Other People's Children: The Battle for Justice and Equality in New Jersey's Schools

By Deborah Yaffe | Go to book overview

7
The Twenty-One/Forty-One Rule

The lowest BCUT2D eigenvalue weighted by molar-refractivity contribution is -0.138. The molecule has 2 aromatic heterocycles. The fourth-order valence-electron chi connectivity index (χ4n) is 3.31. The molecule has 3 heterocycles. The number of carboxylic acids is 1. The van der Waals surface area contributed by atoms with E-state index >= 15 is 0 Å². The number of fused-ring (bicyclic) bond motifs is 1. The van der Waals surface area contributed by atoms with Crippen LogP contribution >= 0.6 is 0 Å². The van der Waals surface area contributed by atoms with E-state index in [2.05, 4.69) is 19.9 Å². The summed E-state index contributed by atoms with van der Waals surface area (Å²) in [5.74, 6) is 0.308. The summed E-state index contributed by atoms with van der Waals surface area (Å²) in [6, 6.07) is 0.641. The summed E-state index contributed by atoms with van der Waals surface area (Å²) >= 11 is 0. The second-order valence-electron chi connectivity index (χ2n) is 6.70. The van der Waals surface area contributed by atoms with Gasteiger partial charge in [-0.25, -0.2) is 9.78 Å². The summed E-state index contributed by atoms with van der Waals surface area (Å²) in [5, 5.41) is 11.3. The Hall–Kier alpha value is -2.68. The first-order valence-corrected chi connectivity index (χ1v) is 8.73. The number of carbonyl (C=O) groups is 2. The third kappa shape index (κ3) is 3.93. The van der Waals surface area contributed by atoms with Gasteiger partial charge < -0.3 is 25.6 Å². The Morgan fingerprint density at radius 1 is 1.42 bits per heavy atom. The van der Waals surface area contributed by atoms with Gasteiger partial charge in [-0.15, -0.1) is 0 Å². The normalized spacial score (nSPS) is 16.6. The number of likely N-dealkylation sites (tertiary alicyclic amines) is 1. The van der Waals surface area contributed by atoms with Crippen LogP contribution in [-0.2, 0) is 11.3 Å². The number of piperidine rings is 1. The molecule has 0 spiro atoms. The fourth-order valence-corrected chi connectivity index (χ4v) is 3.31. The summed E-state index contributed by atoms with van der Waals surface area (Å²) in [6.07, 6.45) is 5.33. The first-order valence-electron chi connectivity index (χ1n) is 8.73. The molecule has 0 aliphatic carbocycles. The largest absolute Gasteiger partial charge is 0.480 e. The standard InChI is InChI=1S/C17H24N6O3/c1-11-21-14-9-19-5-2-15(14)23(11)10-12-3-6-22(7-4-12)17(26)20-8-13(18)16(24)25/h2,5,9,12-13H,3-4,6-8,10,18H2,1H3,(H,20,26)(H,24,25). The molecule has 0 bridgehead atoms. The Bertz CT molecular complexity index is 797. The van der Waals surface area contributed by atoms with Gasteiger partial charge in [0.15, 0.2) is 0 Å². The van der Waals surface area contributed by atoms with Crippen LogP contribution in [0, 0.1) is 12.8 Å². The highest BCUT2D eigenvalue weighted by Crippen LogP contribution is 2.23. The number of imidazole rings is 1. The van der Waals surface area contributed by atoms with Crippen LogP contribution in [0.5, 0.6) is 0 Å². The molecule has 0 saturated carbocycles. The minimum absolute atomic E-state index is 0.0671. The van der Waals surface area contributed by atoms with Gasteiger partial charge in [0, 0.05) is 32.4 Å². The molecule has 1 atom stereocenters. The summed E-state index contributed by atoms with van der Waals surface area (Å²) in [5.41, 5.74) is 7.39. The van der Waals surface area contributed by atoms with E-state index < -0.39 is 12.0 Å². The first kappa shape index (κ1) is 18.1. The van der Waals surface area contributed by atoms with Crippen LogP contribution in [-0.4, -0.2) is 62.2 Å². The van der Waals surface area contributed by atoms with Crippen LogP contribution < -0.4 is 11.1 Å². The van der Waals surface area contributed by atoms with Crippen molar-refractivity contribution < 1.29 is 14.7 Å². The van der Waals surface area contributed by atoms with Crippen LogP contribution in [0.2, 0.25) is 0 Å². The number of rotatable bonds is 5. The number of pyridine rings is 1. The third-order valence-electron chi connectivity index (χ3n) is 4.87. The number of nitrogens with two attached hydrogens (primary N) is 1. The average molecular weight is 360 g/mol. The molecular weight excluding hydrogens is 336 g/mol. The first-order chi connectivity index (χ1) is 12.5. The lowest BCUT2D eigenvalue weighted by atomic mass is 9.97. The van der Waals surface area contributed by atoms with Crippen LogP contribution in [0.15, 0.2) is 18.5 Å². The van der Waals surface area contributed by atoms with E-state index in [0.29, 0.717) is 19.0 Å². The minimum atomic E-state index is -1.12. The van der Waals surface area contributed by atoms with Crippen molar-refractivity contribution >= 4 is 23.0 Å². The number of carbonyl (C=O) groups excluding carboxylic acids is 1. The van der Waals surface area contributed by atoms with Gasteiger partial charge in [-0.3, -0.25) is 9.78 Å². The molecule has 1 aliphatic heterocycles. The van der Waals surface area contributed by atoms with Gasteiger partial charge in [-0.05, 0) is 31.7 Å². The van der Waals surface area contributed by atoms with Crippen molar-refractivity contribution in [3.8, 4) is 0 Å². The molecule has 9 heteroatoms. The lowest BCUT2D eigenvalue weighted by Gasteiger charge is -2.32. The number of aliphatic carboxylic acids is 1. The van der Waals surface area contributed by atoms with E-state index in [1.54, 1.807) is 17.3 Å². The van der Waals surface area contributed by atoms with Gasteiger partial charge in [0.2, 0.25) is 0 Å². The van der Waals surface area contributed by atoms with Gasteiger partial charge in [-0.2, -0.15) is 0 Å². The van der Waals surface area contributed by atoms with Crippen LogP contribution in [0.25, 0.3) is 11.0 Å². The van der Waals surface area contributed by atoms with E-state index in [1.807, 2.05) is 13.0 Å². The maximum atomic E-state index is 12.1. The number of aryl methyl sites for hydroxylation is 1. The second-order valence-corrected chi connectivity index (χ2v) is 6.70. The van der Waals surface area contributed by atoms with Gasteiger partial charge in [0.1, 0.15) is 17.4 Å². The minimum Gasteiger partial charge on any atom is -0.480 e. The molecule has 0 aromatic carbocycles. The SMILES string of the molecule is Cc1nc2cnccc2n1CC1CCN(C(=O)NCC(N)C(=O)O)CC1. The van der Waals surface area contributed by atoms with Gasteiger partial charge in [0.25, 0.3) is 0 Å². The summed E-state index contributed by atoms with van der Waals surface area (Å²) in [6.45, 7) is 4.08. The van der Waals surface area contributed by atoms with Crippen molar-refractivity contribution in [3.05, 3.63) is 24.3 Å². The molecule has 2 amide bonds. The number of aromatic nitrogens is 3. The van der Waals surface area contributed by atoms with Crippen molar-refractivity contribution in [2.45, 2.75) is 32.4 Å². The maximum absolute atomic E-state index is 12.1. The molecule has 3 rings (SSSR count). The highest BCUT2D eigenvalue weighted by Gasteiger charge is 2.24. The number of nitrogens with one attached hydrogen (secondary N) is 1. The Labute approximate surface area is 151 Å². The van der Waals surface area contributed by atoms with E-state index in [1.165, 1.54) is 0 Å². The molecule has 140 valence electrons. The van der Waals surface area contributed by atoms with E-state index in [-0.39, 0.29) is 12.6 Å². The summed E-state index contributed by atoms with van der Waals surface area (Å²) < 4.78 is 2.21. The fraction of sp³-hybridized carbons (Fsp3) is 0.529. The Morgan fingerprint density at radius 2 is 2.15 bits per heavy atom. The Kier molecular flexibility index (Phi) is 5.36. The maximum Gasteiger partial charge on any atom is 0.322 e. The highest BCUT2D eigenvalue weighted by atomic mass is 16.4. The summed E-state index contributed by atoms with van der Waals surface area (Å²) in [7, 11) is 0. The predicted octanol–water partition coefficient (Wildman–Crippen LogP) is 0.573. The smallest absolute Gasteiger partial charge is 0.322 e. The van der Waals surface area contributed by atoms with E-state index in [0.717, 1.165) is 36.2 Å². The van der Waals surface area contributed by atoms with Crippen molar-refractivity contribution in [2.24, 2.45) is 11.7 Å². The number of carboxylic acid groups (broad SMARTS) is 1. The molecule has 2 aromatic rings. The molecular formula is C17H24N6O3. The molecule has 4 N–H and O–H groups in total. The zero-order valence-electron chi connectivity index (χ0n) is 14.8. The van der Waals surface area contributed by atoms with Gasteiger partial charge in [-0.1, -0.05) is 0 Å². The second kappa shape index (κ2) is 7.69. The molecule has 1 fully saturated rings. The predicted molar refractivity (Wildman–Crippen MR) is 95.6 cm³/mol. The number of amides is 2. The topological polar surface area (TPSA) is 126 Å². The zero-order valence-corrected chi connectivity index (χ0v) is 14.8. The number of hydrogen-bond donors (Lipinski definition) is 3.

Through eight long years, Abbott v. Burke had been dismissed, appealed, rerouted, delayed, heard, decided, and appealed again; the Education Law Center had kept its slippery grip on financial viability; and Marilyn Morheuser had weathered cancer, accident, and crushing disappointment. By the fall of 1989, as Morheuser prepared for arguments before the state supreme court, no one, not even the state’s lawyers, expected her to lose. In the supreme courts of Montana and Kentucky, school-funding plaintiffs had just won resounding victories, the first signs that the tide of litigation was turning nationwide. The press saw New Jersey as a bellwether: one of the first states to face a 1970s court challenge to its schoolfinance system, it was now the first state back in court defending a funding formula adopted in response to a previous lawsuit. The ELC team that had tried the Abbott case before Judge Steven Lefelt had split up, but for the next stage, Morheuser had recruited an old ally—Steve Block, the researcher who had left ELC years earlier to tackle political reform in Hoboken. After that effort ended disappointingly, Block had spent a frustrating three years working for the state Education Department, and he welcomed Morheuser’s invitation back to the Abbott fight. Each day, he picked Morheuser up at her apartment, and on the drive to the office, the two veterans of the ‘60s gossiped about Block’s young son or Morheuser’s beloved New York Knicks. At work, Block pored over the voluminous transcripts of the administrative hearing, extracting nuggets that bolstered ELC’s arguments. Block sometimes felt the sting of Morheuser’s

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